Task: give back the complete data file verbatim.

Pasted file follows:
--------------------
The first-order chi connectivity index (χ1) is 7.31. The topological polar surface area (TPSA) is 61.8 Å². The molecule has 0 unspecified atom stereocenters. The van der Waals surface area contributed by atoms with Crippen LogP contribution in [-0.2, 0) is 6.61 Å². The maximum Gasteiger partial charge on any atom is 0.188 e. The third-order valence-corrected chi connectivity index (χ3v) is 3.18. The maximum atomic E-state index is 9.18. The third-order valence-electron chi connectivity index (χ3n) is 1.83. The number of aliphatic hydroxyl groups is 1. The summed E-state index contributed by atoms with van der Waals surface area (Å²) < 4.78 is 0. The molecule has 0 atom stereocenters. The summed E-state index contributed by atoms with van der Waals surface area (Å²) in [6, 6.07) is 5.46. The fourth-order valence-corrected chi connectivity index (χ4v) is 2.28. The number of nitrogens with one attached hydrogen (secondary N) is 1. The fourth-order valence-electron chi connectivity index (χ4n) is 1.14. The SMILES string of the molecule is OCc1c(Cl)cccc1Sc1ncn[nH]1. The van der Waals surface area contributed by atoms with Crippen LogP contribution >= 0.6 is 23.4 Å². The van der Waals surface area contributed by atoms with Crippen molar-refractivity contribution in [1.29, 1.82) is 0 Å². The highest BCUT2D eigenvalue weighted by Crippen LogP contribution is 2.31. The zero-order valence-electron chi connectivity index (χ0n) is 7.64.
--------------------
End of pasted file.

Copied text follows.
The first-order chi connectivity index (χ1) is 7.31. The topological polar surface area (TPSA) is 61.8 Å². The molecule has 0 unspecified atom stereocenters. The van der Waals surface area contributed by atoms with Crippen LogP contribution in [-0.2, 0) is 6.61 Å². The maximum Gasteiger partial charge on any atom is 0.188 e. The third-order valence-corrected chi connectivity index (χ3v) is 3.18. The maximum atomic E-state index is 9.18. The third-order valence-electron chi connectivity index (χ3n) is 1.83. The number of aliphatic hydroxyl groups is 1. The summed E-state index contributed by atoms with van der Waals surface area (Å²) < 4.78 is 0. The molecule has 0 atom stereocenters. The summed E-state index contributed by atoms with van der Waals surface area (Å²) in [6, 6.07) is 5.46. The fourth-order valence-corrected chi connectivity index (χ4v) is 2.28. The number of nitrogens with one attached hydrogen (secondary N) is 1. The fourth-order valence-electron chi connectivity index (χ4n) is 1.14. The SMILES string of the molecule is OCc1c(Cl)cccc1Sc1ncn[nH]1. The van der Waals surface area contributed by atoms with Crippen LogP contribution >= 0.6 is 23.4 Å². The van der Waals surface area contributed by atoms with Crippen molar-refractivity contribution in [1.29, 1.82) is 0 Å². The highest BCUT2D eigenvalue weighted by Crippen LogP contribution is 2.31. The zero-order valence-electron chi connectivity index (χ0n) is 7.64.